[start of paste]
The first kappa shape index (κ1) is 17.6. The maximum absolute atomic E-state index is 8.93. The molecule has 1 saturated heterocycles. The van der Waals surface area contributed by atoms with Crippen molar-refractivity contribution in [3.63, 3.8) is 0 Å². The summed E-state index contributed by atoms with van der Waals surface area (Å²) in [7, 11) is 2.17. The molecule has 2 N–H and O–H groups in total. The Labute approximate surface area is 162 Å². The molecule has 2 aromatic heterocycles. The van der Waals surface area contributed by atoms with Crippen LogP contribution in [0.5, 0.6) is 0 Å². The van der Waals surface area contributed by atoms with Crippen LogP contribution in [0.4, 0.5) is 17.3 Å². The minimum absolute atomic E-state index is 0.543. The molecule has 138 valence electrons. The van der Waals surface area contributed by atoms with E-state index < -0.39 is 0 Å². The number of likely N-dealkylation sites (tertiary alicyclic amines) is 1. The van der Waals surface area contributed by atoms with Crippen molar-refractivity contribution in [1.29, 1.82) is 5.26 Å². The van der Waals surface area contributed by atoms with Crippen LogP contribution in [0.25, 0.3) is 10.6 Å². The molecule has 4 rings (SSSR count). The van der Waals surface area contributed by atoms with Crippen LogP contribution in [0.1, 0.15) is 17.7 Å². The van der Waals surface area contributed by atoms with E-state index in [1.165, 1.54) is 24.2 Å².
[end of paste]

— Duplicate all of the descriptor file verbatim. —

The first kappa shape index (κ1) is 17.6. The maximum absolute atomic E-state index is 8.93. The molecule has 1 saturated heterocycles. The van der Waals surface area contributed by atoms with Crippen molar-refractivity contribution in [3.63, 3.8) is 0 Å². The summed E-state index contributed by atoms with van der Waals surface area (Å²) in [7, 11) is 2.17. The molecule has 2 N–H and O–H groups in total. The Labute approximate surface area is 162 Å². The molecule has 2 aromatic heterocycles. The van der Waals surface area contributed by atoms with Crippen LogP contribution in [0.5, 0.6) is 0 Å². The van der Waals surface area contributed by atoms with Crippen LogP contribution in [0.4, 0.5) is 17.3 Å². The minimum absolute atomic E-state index is 0.543. The molecule has 138 valence electrons. The van der Waals surface area contributed by atoms with E-state index < -0.39 is 0 Å². The number of likely N-dealkylation sites (tertiary alicyclic amines) is 1. The van der Waals surface area contributed by atoms with Crippen molar-refractivity contribution in [1.29, 1.82) is 5.26 Å². The van der Waals surface area contributed by atoms with Crippen LogP contribution in [0.25, 0.3) is 10.6 Å². The molecule has 4 rings (SSSR count). The van der Waals surface area contributed by atoms with Crippen LogP contribution in [0.1, 0.15) is 17.7 Å². The van der Waals surface area contributed by atoms with E-state index in [1.165, 1.54) is 24.2 Å².